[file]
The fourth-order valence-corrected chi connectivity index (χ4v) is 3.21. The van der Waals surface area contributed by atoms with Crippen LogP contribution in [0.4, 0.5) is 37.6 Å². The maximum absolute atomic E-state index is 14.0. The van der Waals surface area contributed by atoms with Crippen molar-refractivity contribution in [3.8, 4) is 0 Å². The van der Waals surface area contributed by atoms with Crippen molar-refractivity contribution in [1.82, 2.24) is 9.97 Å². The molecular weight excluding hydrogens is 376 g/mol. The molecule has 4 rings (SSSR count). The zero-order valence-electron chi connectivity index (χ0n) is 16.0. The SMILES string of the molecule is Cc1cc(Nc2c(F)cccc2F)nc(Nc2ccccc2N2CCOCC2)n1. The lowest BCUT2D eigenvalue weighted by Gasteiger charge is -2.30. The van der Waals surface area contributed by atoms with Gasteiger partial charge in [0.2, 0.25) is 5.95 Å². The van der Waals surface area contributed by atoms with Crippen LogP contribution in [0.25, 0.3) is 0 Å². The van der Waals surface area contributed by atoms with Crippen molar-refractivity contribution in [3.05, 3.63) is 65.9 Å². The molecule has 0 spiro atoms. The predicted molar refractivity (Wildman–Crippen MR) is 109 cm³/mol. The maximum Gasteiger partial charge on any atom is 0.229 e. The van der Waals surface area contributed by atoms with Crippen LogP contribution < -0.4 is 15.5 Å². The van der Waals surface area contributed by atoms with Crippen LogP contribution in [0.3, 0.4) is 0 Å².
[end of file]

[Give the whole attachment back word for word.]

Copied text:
The fourth-order valence-corrected chi connectivity index (χ4v) is 3.21. The van der Waals surface area contributed by atoms with Crippen LogP contribution in [0.4, 0.5) is 37.6 Å². The maximum absolute atomic E-state index is 14.0. The van der Waals surface area contributed by atoms with Crippen molar-refractivity contribution in [3.8, 4) is 0 Å². The van der Waals surface area contributed by atoms with Crippen molar-refractivity contribution in [1.82, 2.24) is 9.97 Å². The molecular weight excluding hydrogens is 376 g/mol. The molecule has 4 rings (SSSR count). The zero-order valence-electron chi connectivity index (χ0n) is 16.0. The SMILES string of the molecule is Cc1cc(Nc2c(F)cccc2F)nc(Nc2ccccc2N2CCOCC2)n1. The lowest BCUT2D eigenvalue weighted by Gasteiger charge is -2.30. The van der Waals surface area contributed by atoms with Gasteiger partial charge in [0.2, 0.25) is 5.95 Å². The van der Waals surface area contributed by atoms with Crippen LogP contribution in [0.25, 0.3) is 0 Å². The van der Waals surface area contributed by atoms with Crippen molar-refractivity contribution in [3.05, 3.63) is 65.9 Å². The molecule has 0 spiro atoms. The predicted molar refractivity (Wildman–Crippen MR) is 109 cm³/mol. The maximum Gasteiger partial charge on any atom is 0.229 e. The van der Waals surface area contributed by atoms with Crippen LogP contribution < -0.4 is 15.5 Å². The van der Waals surface area contributed by atoms with Crippen LogP contribution in [0.3, 0.4) is 0 Å².